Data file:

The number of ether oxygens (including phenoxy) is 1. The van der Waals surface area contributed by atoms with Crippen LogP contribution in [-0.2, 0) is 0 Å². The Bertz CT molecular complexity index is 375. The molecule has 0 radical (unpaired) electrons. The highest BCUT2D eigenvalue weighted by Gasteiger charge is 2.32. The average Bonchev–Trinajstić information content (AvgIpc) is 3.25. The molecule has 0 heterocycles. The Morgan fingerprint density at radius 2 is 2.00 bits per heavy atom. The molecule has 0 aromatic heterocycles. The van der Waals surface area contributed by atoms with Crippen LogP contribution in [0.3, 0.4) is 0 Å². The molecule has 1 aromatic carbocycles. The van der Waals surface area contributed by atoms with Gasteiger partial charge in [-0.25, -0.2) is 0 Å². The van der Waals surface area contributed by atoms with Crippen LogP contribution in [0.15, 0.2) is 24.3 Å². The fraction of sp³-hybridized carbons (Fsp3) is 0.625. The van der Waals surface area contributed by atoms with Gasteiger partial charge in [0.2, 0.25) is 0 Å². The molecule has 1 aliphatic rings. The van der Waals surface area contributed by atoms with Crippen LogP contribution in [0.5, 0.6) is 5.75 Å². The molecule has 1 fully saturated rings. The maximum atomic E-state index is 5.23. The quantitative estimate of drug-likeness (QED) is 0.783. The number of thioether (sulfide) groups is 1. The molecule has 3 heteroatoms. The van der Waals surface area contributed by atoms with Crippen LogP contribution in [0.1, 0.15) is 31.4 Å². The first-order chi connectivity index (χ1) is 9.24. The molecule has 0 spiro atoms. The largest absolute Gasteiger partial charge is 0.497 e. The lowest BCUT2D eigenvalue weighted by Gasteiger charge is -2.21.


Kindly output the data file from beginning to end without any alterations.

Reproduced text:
The number of ether oxygens (including phenoxy) is 1. The van der Waals surface area contributed by atoms with Crippen LogP contribution in [-0.2, 0) is 0 Å². The Bertz CT molecular complexity index is 375. The molecule has 0 radical (unpaired) electrons. The highest BCUT2D eigenvalue weighted by Gasteiger charge is 2.32. The average Bonchev–Trinajstić information content (AvgIpc) is 3.25. The molecule has 0 heterocycles. The Morgan fingerprint density at radius 2 is 2.00 bits per heavy atom. The molecule has 0 aromatic heterocycles. The van der Waals surface area contributed by atoms with Crippen LogP contribution in [0.3, 0.4) is 0 Å². The molecule has 1 aromatic carbocycles. The van der Waals surface area contributed by atoms with Gasteiger partial charge in [-0.25, -0.2) is 0 Å². The van der Waals surface area contributed by atoms with Crippen LogP contribution in [0.15, 0.2) is 24.3 Å². The fraction of sp³-hybridized carbons (Fsp3) is 0.625. The van der Waals surface area contributed by atoms with Gasteiger partial charge in [0.2, 0.25) is 0 Å². The molecule has 1 aliphatic rings. The van der Waals surface area contributed by atoms with Crippen LogP contribution in [0.5, 0.6) is 5.75 Å². The molecule has 1 fully saturated rings. The maximum atomic E-state index is 5.23. The quantitative estimate of drug-likeness (QED) is 0.783. The number of thioether (sulfide) groups is 1. The molecule has 3 heteroatoms. The van der Waals surface area contributed by atoms with Crippen LogP contribution in [0.1, 0.15) is 31.4 Å². The first-order chi connectivity index (χ1) is 9.24. The molecule has 0 spiro atoms. The largest absolute Gasteiger partial charge is 0.497 e. The lowest BCUT2D eigenvalue weighted by Gasteiger charge is -2.21.